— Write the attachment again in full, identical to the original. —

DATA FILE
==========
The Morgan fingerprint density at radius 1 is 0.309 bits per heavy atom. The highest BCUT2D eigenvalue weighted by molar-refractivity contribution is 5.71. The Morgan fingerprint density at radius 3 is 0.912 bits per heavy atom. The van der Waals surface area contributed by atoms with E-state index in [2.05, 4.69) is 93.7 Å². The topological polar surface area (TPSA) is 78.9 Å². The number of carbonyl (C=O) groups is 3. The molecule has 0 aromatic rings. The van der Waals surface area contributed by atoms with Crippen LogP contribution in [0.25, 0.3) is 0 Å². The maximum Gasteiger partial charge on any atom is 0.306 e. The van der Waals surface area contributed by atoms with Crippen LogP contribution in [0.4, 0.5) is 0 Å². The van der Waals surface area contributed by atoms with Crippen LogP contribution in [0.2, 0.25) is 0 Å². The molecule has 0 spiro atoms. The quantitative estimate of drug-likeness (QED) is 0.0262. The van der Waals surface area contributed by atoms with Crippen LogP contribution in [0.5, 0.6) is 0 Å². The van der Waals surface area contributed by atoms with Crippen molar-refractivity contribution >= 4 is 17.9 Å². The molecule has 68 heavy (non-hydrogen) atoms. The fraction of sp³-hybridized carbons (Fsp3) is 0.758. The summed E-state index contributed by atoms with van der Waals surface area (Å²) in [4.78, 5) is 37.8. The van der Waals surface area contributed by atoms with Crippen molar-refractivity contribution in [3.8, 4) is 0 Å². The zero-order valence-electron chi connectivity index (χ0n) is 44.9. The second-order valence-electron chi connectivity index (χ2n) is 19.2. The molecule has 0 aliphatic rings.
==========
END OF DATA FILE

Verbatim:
The Morgan fingerprint density at radius 1 is 0.309 bits per heavy atom. The highest BCUT2D eigenvalue weighted by molar-refractivity contribution is 5.71. The Morgan fingerprint density at radius 3 is 0.912 bits per heavy atom. The van der Waals surface area contributed by atoms with E-state index in [2.05, 4.69) is 93.7 Å². The topological polar surface area (TPSA) is 78.9 Å². The number of carbonyl (C=O) groups is 3. The molecule has 0 aromatic rings. The van der Waals surface area contributed by atoms with Crippen LogP contribution in [0.25, 0.3) is 0 Å². The maximum Gasteiger partial charge on any atom is 0.306 e. The van der Waals surface area contributed by atoms with Crippen LogP contribution in [0.4, 0.5) is 0 Å². The van der Waals surface area contributed by atoms with Crippen LogP contribution in [0.2, 0.25) is 0 Å². The molecule has 0 spiro atoms. The quantitative estimate of drug-likeness (QED) is 0.0262. The van der Waals surface area contributed by atoms with Crippen LogP contribution in [0.5, 0.6) is 0 Å². The van der Waals surface area contributed by atoms with Crippen molar-refractivity contribution >= 4 is 17.9 Å². The molecule has 68 heavy (non-hydrogen) atoms. The fraction of sp³-hybridized carbons (Fsp3) is 0.758. The summed E-state index contributed by atoms with van der Waals surface area (Å²) in [4.78, 5) is 37.8. The van der Waals surface area contributed by atoms with Crippen molar-refractivity contribution in [3.8, 4) is 0 Å². The zero-order valence-electron chi connectivity index (χ0n) is 44.9. The second-order valence-electron chi connectivity index (χ2n) is 19.2. The molecule has 0 aliphatic rings.